Evidence relating to the allegations against the natural mother was presented at many scheduled hearings held during the latter part of 1980 and the early months of 1981. At the close of the fact-finding hearing, the Family Court found that A had been permanently neglected by her mother. That determination was not appealed to the Appellate Division and is not at issue in this appeal.

The allegations against the natural father were the subject of hearings held on February 18-19, 1981. The essence of the agency's case against him, in the words of Brookwood's attorney, was the failure to plan. Not lack of visitation, but failure to plan. The agency argued that it had, under the circumstances, made a reasonable effort in assisting B. It was noted that the agency repeatedly informed B that he would have to establish paternity and that it had provided B with the name and address of the court in which he could receive an order of filiation. Also cited were two incidents, one in April, 1979, when the agency had offered B counseling, and a second in February, 1980, when B had been offered assistance in finding an apartment. Relying on these efforts and the assertion that B was a well-intentioned and intelligent individual, the agency argued that it nevertheless took B 18 months, from the time of A’s birth, to establish paternity. In the agency's view, this constituted evidence of a failure to plan for A's future sufficient to give rise to a determination of permanent neglect.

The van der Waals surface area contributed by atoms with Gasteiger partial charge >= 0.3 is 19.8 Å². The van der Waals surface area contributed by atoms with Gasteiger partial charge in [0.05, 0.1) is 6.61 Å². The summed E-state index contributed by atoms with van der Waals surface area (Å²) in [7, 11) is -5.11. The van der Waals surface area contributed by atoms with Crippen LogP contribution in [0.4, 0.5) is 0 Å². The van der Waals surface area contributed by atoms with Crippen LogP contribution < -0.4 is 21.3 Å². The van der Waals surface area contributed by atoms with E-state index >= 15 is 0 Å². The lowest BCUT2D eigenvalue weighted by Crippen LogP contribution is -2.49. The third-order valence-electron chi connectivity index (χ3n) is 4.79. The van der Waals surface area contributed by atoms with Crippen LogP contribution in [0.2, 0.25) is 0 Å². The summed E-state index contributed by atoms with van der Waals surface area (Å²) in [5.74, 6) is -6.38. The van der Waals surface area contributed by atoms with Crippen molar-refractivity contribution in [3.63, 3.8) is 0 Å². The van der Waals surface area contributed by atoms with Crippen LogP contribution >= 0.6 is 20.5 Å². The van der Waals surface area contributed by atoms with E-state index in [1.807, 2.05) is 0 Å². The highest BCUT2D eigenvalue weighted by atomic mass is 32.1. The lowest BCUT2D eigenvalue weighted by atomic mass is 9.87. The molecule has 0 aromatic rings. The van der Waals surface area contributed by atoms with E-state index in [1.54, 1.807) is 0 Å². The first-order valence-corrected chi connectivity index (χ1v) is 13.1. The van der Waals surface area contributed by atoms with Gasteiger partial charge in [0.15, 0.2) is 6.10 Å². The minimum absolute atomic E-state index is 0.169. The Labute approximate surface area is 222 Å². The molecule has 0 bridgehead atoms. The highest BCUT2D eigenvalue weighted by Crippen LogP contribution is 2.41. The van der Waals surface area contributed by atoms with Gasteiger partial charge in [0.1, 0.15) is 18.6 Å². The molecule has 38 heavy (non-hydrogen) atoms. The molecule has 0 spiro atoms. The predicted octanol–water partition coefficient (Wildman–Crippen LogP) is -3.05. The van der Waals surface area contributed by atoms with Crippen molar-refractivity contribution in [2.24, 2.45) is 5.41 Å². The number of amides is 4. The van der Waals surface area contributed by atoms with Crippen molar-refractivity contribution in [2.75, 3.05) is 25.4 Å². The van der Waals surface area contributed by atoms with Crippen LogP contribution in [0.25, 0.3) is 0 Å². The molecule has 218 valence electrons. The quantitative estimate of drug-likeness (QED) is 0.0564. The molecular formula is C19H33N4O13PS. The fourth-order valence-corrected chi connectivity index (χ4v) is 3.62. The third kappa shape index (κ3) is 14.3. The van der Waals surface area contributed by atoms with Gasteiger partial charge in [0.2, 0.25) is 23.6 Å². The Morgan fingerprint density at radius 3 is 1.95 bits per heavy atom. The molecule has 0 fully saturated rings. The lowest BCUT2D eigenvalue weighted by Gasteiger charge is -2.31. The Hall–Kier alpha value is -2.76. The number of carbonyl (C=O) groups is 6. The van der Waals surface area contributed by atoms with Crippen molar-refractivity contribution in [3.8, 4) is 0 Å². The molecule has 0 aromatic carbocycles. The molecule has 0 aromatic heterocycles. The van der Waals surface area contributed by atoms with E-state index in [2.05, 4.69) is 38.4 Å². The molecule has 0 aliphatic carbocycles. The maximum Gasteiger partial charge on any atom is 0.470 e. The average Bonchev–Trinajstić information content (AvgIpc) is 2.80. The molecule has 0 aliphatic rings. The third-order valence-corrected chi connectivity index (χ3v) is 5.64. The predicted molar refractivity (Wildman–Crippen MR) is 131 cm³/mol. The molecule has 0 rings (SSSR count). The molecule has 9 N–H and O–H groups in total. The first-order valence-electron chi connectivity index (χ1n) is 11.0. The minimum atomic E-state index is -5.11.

At the fact-finding hearing, the guardian ad litem for A argued that B’s parental rights should not be terminated. It was noted that, promptly after A's birth, B had informed Brookwood that he was the child's father and had since undertaken his own efforts to establish paternity. The guardian also asserted that a finding of a failure to plan should not rest on B's failure to establish paternity. To this end, it was pointed out that the "morass of coming to court and getting orders of filiation, or getting summons, is something that many attorneys have difficulty with, let alone a lay person."
The Family Court dismissed the petition against B the reasons being that Brookwood failed to exercise diligent efforts on behalf of uniting A and B. It found that with regard to B, Brookwood did not assess him and his family as a parent and family to whom A could be released.